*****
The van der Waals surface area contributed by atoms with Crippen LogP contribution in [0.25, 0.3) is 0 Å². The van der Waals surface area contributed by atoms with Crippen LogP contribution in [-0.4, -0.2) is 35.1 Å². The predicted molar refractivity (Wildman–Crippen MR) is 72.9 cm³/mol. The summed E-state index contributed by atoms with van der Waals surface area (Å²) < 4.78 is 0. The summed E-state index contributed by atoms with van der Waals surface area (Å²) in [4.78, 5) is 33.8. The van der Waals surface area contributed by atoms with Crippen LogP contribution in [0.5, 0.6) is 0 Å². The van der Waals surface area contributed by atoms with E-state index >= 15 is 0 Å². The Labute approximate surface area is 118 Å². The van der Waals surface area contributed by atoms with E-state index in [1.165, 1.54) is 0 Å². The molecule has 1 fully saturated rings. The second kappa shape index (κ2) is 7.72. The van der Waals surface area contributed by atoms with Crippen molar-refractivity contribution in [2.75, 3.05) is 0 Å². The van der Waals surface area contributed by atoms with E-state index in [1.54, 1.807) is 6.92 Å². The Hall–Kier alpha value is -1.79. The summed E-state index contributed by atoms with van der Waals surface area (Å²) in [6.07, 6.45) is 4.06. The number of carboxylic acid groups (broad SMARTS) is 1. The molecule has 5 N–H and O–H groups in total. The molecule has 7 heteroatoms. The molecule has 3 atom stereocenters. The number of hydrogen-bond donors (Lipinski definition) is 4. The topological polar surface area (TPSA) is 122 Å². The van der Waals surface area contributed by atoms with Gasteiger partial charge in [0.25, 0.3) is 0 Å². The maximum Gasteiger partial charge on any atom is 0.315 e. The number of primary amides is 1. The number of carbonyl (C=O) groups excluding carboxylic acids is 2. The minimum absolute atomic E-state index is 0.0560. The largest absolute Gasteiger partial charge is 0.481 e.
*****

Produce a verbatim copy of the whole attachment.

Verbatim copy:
The van der Waals surface area contributed by atoms with Crippen LogP contribution in [0.25, 0.3) is 0 Å². The van der Waals surface area contributed by atoms with Crippen LogP contribution in [-0.4, -0.2) is 35.1 Å². The predicted molar refractivity (Wildman–Crippen MR) is 72.9 cm³/mol. The summed E-state index contributed by atoms with van der Waals surface area (Å²) < 4.78 is 0. The summed E-state index contributed by atoms with van der Waals surface area (Å²) in [4.78, 5) is 33.8. The van der Waals surface area contributed by atoms with Crippen LogP contribution in [0.5, 0.6) is 0 Å². The van der Waals surface area contributed by atoms with E-state index >= 15 is 0 Å². The Labute approximate surface area is 118 Å². The van der Waals surface area contributed by atoms with E-state index in [1.165, 1.54) is 0 Å². The molecule has 1 fully saturated rings. The second kappa shape index (κ2) is 7.72. The van der Waals surface area contributed by atoms with Crippen molar-refractivity contribution in [2.75, 3.05) is 0 Å². The van der Waals surface area contributed by atoms with E-state index in [1.54, 1.807) is 6.92 Å². The Hall–Kier alpha value is -1.79. The summed E-state index contributed by atoms with van der Waals surface area (Å²) in [6.07, 6.45) is 4.06. The number of carboxylic acid groups (broad SMARTS) is 1. The molecule has 5 N–H and O–H groups in total. The molecule has 7 heteroatoms. The molecule has 3 atom stereocenters. The number of hydrogen-bond donors (Lipinski definition) is 4. The topological polar surface area (TPSA) is 122 Å². The van der Waals surface area contributed by atoms with Gasteiger partial charge in [0.25, 0.3) is 0 Å². The maximum Gasteiger partial charge on any atom is 0.315 e. The number of primary amides is 1. The number of carbonyl (C=O) groups excluding carboxylic acids is 2. The minimum absolute atomic E-state index is 0.0560. The largest absolute Gasteiger partial charge is 0.481 e.